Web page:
Citing earlier decisions by the court, Justice Breyer argued that the decision in this case was taking things a step further. He pointed out the long-observed tension between the Establishment and Free Exercise Clause principles. “In applying these Clauses,” he wrote, “we have often said that ‘there is room for play in the joints’ between them. This doctrine reflects the fact that it may be difficult to determine in any particular case whether the Free Exercise Clause requires a state to fund the activities of a religious institution, or whether the Establishment Clause prohibits the State from doing so.” He claims that the court’s opinion “abandons this longstanding doctrine” by unduly emphasizing free exercise and paying scant regard to establishment issues.
As Breyer characterizes the decisions prior to this one, the court “has concluded that a state may, consistent with the Establishment Clause, provide funding to religious schools through a general public funding program if the ‘government aid reaches religious institutions only by way of the deliberate choices of individual aid recipients.’ But the key word is ‘may.’ We have never previously held what the court holds today, namely, that a state must (not may) use state funds to pay for religious education as part of a tuition program designed to ensure the provision of free statewide public education.” Breyer emphasizes that Maine’s goal is to provide nonsectarian education for every child in the state, and that the exclusion of sectarian schools from the program is consistent with this overriding goal.
He also noted that one important purpose of the First Amendment religion clauses is to avoid embroiling the state government in religious strife. Referring to the religious schools to which the plaintiffs were sending their children, he wrote: “Bangor Christian and Temple Academy, for example, have admissions policies that allow them to deny enrollment to students based on gender, gender identity, sexual orientation, and religion, and both schools require their teachers to be Born Again Christians. Legislators did not want Maine taxpayers to pay for these religiously based practices — practices not universally endorsed by all citizens of the State — for fear that doing so would cause a significant number of Maine citizens discomfort or displeasure.” Maine is one of the many states that prohibits sexual orientation discrimination by their schools, a prohibition from which religious schools in the state are exempt.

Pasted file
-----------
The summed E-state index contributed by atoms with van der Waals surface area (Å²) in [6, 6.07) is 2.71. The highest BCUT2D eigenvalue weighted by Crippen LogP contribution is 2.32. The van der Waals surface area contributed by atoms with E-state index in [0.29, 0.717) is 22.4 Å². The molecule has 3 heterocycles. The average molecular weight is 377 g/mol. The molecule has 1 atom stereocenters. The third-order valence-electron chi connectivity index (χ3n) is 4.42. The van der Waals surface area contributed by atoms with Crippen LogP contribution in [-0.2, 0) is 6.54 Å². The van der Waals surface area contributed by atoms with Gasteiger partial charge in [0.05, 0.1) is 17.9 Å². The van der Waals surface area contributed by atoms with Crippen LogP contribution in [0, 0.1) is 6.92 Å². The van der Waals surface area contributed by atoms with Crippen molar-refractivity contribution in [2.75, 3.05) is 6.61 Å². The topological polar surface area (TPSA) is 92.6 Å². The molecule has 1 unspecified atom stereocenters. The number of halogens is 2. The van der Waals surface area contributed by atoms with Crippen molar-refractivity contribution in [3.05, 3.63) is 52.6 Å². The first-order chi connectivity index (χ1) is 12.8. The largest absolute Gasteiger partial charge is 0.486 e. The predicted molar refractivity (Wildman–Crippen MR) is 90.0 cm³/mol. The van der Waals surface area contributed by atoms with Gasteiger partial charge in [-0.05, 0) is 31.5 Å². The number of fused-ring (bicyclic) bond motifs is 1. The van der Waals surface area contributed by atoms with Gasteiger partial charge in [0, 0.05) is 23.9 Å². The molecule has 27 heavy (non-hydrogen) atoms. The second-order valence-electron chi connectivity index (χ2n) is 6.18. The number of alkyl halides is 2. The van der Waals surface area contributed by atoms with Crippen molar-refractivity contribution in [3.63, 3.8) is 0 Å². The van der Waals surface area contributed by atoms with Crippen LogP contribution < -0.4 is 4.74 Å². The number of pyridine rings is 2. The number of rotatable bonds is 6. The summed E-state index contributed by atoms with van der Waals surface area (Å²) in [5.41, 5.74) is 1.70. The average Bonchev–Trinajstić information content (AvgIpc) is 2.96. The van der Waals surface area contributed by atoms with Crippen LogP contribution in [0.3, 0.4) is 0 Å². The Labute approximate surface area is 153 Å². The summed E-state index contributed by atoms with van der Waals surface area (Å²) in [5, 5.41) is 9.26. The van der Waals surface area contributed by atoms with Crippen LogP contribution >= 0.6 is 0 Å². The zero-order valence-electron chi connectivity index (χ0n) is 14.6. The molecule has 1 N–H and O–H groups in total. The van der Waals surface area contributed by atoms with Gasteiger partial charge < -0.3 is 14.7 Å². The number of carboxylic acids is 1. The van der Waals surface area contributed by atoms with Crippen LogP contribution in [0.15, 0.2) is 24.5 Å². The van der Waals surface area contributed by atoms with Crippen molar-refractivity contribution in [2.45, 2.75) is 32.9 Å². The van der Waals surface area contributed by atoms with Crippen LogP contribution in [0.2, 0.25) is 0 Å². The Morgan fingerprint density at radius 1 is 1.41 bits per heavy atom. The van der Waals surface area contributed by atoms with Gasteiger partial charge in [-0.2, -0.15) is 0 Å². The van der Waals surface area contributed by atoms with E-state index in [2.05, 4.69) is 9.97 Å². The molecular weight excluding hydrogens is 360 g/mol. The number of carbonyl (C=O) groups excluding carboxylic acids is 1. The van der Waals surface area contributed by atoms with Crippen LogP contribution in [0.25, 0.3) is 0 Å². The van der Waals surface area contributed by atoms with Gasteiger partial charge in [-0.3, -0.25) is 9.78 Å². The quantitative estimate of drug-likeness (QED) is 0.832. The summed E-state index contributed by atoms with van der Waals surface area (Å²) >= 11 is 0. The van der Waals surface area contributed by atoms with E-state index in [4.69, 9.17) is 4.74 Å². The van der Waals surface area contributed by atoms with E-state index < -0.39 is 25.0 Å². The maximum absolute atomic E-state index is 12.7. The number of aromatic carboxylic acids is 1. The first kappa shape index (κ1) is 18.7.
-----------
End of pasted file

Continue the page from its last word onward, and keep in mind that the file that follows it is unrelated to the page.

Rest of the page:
“Nothing in our Free Exercise Clause cases compels Maine to provide tuition aid to private schools that will use the funds to provide a religious education,” he wrote, but one must observe that he was a dissenter in the court’s recent cases upon which Roberts relied in his opinion for the court, and so Breyer has been making this argument, unsuccessfully, all along. His view is that Maine would not be violating the Constitution if the state government decided to repeal the exclusion, but that the court is violating the Constitution by imposing a duty to do so.
In her separate dissent, Justice Sotomayor observed that “the court continues to dismantle the wall of separation between church and state that the Framers fought to build.” She picked up on Breyer’s reference to the discriminatory policies of religious schools, writing: “From a practical perspective, today’s decision directs the State of Maine (and, by extension, its taxpaying citizens) to subsidize institutions that undisputedly engage in religious instruction. In addition, while purporting to protect against discrimination of one kind, the court requires Maine to fund what many of its citizens believe to be discrimination of other kinds,” referring to Breyer’s statement summarizing Bangor Christian Schools’ and Temple Academy’s policies denying enrollment to students based on gender identity, sexual orientation, and religion. “The upshot is that Maine must choose between giving subsidies to its residents or refraining from financing religious teaching and practices.”
“What a difference five years makes,” she concluded, referring to a 2017 case in which she had dissented from a ruling that a Christian church-affiliated school was constitutionally entitled to share in a state benefits program subsidizing certain construction projects. “Today the court leads us to a place where separation of church and state becomes a constitutional violation. If a state cannot offer subsidies to its citizens without being required to fund religious exercise, any State that values its historic antiestablishment interests more than this court does will have to curtail the support it offers to its citizens. With growing concern for where this court will lead us next, I respectfully dissent.”